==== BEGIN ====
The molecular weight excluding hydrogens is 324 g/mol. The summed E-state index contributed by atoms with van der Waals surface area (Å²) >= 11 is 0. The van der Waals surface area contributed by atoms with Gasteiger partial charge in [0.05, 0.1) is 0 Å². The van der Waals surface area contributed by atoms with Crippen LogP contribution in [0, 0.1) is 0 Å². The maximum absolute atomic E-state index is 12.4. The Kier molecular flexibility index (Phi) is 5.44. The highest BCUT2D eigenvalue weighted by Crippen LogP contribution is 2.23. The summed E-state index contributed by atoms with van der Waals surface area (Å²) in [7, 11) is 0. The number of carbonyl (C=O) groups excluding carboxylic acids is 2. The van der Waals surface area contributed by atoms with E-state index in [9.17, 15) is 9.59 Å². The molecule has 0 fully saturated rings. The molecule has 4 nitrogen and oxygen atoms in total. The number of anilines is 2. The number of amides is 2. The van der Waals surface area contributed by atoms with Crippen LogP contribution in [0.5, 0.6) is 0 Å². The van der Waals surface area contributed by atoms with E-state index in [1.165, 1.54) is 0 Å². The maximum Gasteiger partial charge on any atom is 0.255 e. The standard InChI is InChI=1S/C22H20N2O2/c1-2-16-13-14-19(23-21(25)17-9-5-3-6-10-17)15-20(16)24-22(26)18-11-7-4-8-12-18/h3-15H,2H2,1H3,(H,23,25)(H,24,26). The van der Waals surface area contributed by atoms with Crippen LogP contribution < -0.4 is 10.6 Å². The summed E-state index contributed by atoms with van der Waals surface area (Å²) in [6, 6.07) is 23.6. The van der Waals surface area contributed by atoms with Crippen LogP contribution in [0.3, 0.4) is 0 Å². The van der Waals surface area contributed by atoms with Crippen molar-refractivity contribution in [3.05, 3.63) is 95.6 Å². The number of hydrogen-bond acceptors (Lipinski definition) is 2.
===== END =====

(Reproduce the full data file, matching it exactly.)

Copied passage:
The molecular weight excluding hydrogens is 324 g/mol. The summed E-state index contributed by atoms with van der Waals surface area (Å²) >= 11 is 0. The van der Waals surface area contributed by atoms with Gasteiger partial charge in [0.05, 0.1) is 0 Å². The van der Waals surface area contributed by atoms with Crippen LogP contribution in [0, 0.1) is 0 Å². The maximum absolute atomic E-state index is 12.4. The Kier molecular flexibility index (Phi) is 5.44. The highest BCUT2D eigenvalue weighted by Crippen LogP contribution is 2.23. The summed E-state index contributed by atoms with van der Waals surface area (Å²) in [7, 11) is 0. The number of carbonyl (C=O) groups excluding carboxylic acids is 2. The van der Waals surface area contributed by atoms with E-state index in [9.17, 15) is 9.59 Å². The molecule has 0 fully saturated rings. The molecule has 4 nitrogen and oxygen atoms in total. The number of anilines is 2. The number of amides is 2. The van der Waals surface area contributed by atoms with Crippen LogP contribution in [0.5, 0.6) is 0 Å². The van der Waals surface area contributed by atoms with E-state index in [1.165, 1.54) is 0 Å². The maximum Gasteiger partial charge on any atom is 0.255 e. The standard InChI is InChI=1S/C22H20N2O2/c1-2-16-13-14-19(23-21(25)17-9-5-3-6-10-17)15-20(16)24-22(26)18-11-7-4-8-12-18/h3-15H,2H2,1H3,(H,23,25)(H,24,26). The van der Waals surface area contributed by atoms with Crippen LogP contribution < -0.4 is 10.6 Å². The summed E-state index contributed by atoms with van der Waals surface area (Å²) in [6, 6.07) is 23.6. The van der Waals surface area contributed by atoms with Crippen LogP contribution in [0.3, 0.4) is 0 Å². The van der Waals surface area contributed by atoms with Crippen molar-refractivity contribution in [3.05, 3.63) is 95.6 Å². The number of hydrogen-bond acceptors (Lipinski definition) is 2.